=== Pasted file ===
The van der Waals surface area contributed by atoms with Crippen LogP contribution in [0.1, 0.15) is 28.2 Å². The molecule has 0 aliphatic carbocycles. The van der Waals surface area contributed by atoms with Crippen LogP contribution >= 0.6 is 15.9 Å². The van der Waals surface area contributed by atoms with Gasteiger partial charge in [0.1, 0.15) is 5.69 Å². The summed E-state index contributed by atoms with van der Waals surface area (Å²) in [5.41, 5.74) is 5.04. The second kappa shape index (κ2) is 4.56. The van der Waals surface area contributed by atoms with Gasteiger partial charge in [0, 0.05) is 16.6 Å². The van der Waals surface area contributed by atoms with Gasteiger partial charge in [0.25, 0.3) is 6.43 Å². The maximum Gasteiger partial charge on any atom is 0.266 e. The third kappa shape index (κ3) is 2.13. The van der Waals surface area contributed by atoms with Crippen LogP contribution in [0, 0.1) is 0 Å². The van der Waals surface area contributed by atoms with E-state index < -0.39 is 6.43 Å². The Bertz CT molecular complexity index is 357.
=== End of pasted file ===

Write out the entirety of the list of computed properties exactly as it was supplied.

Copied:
The van der Waals surface area contributed by atoms with Crippen LogP contribution in [0.1, 0.15) is 28.2 Å². The molecule has 0 aliphatic carbocycles. The van der Waals surface area contributed by atoms with Crippen LogP contribution >= 0.6 is 15.9 Å². The van der Waals surface area contributed by atoms with Gasteiger partial charge in [0.1, 0.15) is 5.69 Å². The summed E-state index contributed by atoms with van der Waals surface area (Å²) in [5.41, 5.74) is 5.04. The second kappa shape index (κ2) is 4.56. The van der Waals surface area contributed by atoms with Gasteiger partial charge in [0, 0.05) is 16.6 Å². The van der Waals surface area contributed by atoms with Gasteiger partial charge in [0.25, 0.3) is 6.43 Å². The maximum Gasteiger partial charge on any atom is 0.266 e. The third kappa shape index (κ3) is 2.13. The van der Waals surface area contributed by atoms with Crippen LogP contribution in [0, 0.1) is 0 Å². The van der Waals surface area contributed by atoms with E-state index < -0.39 is 6.43 Å². The Bertz CT molecular complexity index is 357.